Along with the rest of the state and viewers across the region, we’ve been devastated to see friends and family members suffer in the wake of Sunday’s tornadic disaster. In the aftermath of this severe weather event, how do we help our children process what they’re seeing or experiencing?
While, of course, our first priority is ensuring our families’ safety, now that the storm has passed, it is important that we all work together to create a comfortable and caring environment for kids. Emergencies can be overwhelming, particularly for young children, and we can start by communicating with our children and reassuring them that they are cared for and loved.
Give the Facts: Use simple words to explain what has happened.
Pay Attention to Your Feelings: Children will look to you for a reaction and pick up on your emotions (which can be contagious), so it’s important to discuss how this event makes both of you feel.
Offer Comfort: Model behaviors of calm in front of your child; children often take their cues from their caregivers. Reassure children that what has happened is not theirs (or anyone else’s) fault, and that you will love and take care of them.
Listening and Talking: Follow kids’ leads. If they prefer not to talk, play together and spend time doing things they enjoy. If they express sadness, anger or fear, let them know that it’s okay to feel that way, and encourage them to continue sharing feelings through words or pictures.
Clear Up Confusion: At times, children get misinformation from friends or misinterpret adults’ conversations. If this happens, it’s important to address the confusion in a non-judgmental way. Answer questions, even repetitious ones, honestly and with simple words to make it clearer.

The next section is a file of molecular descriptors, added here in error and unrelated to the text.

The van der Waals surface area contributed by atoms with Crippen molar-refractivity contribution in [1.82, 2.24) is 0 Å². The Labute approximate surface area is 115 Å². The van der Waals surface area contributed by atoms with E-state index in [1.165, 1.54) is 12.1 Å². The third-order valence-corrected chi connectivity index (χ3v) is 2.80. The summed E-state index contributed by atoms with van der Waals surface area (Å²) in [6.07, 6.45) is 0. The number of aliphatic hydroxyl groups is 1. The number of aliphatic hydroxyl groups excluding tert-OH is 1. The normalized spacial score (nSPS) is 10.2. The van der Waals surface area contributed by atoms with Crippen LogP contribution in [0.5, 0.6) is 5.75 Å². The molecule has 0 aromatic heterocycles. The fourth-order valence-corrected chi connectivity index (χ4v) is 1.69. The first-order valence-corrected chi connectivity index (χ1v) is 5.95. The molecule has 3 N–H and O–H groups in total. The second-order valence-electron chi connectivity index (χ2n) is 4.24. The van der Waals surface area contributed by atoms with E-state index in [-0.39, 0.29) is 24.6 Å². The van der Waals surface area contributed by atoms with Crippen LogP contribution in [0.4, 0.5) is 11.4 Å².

Discuss Your Child's Interpretation: Kids often view the world in simplistic terms — everything is good or bad, black or white. Rather than telling them they’re wrong, correct your children with your own right answer, and try to ask them specific questions. It encourages kids to elaborate on their ideas, make connections and think independently.
Try to Keep a Normal Routine: Children like consistency — as much as you can, try to stick with your daily routine. Encourage kids to engage in their everyday activities, like playing with blocks or reading a bedtime story, to help them feel calm and safe.
Spend Time Together: Simply being together can help your children feel safe! While you’re together, encourage the kids to do things that help them express their emotions, like drawing or singing.
Monitor Media Use: Seeing repeated images of a natural disaster and its damage can be troubling. Young children, especially, might even think that the event is happening over and over, in real time.
Pay Attention to Signs of Stress: Children often let us know something is bothering them through their behavior. Nightmares, bed-wetting, aggression, inattentiveness and clingy behavior are common among children who have experienced or been impacted by an emergency. If you notice these or similar signs, talk to a support professional.
Empower Your Children: If your child has been directly affected by an emergency, try giving him or her simple chores and responsibilities to help maintain a sense of control. Praise his or her efforts, too. Building self-confidence can make him or her feel proud!
Become a Helper: If your child has been indirectly affected by this emergency, encourage him or her to show compassion and help others; doing so will help him or her feel strengthened.
Inspire a Sense of Hope: Explain that while things may have changed, there are always people and places that help keep your family safe and comforted.
PUTTING IT INTO ACTION:
Find tips, games, videos and more to help you execute the steps listed above in the following PBS resources: